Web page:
Are Democrats backing off on gun control?

AP Photo/Jeff Roberson

Democrats aren’t likely to be confused for a pro-Second Amendment party anytime soon. While you sometimes have the odd pro-gun Dem floating around the political pool, they’re the exception, not the rule.

In the past, members of the party have latched onto every “mass shooting” to advance their anti-gun policies.

Sometimes, it even works.

Yet some seem to feel that’s just not really happening as much these days.

AFTER A MASS shooting on a subway train in Brooklyn, New York, last Tuesday, New York City Mayor Eric Adams vowed to double the number of subway cops. He had already sent an additional 1,000 officers belowground in February, in response to reports of crimes on the subway, to patrol platforms and expel homeless people from the transit system.

Adams’s deference to more policing as a salve for gun violence may stem from his own history in the New York Police Department, but it also fits him into a pattern now evident within the national Democratic Party. Where Democrats once reacted to gun violence — especially mass shootings — by calling for stricter firearms regulations, today they are increasingly turning to greater funding for the police.

Amid a spike in gun violence, Democrats have blamed progressive members of the party who favor more substantive police reform for risking midterm chances and alienating voters. “With all the respect in the world for Cori Bush, that is not the position of the Democratic Party,” House Speaker Nancy Pelosi, D-Calif., told ABC’s George Stephanopoulos in February, referring to the Missouri Democrat in her role as one of the few members of Congress who has maintained calls to defund the police. The speaker instead lauded Rep. Ritchie Torres, D-N.Y., for “saying that defund the police is dead.”

While nationwide calls to reform policing led lawmakers to kneel wearing Kente cloth in 2020 and spurred the failed George Floyd Justice in Policing Act, they haven’t substantively changed the national party’s policing agenda or made any major differences in policy. At the local level, cities that reallocated largely insignificant portions of their police budgets in 2020 have mostly added that funding back, and then some.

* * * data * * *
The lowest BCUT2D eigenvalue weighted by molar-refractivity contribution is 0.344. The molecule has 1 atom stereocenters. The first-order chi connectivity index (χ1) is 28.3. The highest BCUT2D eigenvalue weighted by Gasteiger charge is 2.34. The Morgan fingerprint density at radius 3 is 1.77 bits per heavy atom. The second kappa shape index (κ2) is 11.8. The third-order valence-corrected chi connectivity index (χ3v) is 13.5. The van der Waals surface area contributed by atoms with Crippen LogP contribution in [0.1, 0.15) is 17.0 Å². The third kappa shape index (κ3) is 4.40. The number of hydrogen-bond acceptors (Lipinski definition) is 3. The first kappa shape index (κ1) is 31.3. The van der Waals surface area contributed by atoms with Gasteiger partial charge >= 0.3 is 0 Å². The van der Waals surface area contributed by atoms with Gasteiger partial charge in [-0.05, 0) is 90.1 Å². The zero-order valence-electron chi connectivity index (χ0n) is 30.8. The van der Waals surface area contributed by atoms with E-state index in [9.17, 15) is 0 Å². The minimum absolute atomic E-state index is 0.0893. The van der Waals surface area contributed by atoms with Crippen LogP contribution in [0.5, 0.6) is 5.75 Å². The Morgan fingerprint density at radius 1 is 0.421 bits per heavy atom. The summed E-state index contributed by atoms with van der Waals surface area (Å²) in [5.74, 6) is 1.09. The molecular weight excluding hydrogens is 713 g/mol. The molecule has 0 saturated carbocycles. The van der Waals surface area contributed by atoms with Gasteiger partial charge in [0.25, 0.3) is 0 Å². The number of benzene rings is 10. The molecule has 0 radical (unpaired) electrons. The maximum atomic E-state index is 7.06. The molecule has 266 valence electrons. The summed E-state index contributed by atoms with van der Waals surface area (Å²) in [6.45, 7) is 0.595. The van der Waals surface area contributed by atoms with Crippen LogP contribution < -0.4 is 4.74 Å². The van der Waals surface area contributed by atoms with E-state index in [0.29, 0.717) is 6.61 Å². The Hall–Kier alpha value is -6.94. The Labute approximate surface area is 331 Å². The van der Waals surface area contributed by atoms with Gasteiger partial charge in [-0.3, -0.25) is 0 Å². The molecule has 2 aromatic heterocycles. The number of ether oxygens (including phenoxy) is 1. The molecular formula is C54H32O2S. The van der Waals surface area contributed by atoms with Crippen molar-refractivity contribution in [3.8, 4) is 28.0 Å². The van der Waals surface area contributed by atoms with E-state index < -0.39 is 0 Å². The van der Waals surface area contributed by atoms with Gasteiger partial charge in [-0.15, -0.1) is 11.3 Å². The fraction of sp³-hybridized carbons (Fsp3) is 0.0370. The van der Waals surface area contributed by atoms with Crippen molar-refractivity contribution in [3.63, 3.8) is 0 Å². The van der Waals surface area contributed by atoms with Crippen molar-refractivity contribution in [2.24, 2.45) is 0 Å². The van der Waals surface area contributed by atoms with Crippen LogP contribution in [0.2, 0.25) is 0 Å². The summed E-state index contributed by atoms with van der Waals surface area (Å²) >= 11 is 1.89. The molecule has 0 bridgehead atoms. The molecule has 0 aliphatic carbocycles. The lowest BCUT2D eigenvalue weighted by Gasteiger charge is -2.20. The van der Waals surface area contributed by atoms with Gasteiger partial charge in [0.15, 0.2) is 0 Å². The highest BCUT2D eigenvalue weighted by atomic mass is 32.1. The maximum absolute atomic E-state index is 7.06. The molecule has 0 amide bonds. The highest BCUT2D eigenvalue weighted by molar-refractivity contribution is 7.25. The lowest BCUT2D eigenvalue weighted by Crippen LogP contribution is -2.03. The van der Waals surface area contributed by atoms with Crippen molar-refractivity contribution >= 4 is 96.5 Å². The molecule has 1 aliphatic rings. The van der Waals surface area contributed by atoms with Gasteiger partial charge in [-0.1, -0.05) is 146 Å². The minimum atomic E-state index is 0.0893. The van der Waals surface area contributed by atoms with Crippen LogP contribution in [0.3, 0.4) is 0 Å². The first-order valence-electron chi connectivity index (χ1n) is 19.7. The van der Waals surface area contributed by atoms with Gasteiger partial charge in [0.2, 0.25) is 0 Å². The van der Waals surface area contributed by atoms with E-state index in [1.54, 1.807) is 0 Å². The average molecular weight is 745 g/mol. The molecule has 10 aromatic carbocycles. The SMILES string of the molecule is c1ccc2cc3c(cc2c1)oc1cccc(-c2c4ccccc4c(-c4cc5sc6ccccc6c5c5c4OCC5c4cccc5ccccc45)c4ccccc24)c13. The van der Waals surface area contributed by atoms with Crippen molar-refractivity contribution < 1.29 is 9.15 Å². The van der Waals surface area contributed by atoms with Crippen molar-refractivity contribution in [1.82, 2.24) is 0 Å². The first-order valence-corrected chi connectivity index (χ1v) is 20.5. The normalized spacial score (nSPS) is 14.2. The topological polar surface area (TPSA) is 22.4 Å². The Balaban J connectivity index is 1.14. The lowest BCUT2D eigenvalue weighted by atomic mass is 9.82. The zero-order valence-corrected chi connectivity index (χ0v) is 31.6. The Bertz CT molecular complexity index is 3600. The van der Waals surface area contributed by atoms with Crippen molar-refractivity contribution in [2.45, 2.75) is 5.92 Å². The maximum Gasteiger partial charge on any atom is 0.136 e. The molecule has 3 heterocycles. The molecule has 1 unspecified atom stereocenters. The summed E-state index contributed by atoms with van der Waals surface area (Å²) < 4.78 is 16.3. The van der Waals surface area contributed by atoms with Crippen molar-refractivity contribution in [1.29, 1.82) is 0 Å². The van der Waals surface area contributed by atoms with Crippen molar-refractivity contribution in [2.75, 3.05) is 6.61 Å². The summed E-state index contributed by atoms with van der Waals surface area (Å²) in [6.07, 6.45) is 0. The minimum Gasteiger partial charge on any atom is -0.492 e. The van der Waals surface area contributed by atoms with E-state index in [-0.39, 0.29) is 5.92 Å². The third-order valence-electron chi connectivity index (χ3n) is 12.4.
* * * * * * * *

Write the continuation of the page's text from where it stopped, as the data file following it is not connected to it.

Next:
In other words, rather than tripping over themselves to push for gun control that won’t pass, Democrats are trying to take an approach that probably will.

The truth of the matter, though, is that gun control has never actually reduced crime. Studies that claim otherwise are easily disputed and use some rather bizarre methodology anyway. Meanwhile, we can look at how federal gun control laws have had zero impact on crime over the years as evidence that it doesn’t work.

But policing does work.

Now, don’t get me wrong. There are legitimate issues with policing and criminal justice in this country. We need to address those, to be sure, so that everyone is better protected by law enforcement.

Yet defunding the police was an idiotic idea from the start. Now, people are waking up to that as crime soars and voters–yes, the people who Democrats need to vote for them–demand more police.

The vocal activists who called for both defunding law enforcement and greater gun control didn’t make much logical sense.

While I don’t expect Democrats to completely abandon gun control as an issue anytime soon, focusing on policing is probably the smartest thing they could do amid soaring violent crime. They just have to hope voters don’t remember how many in that part wanted police defunded.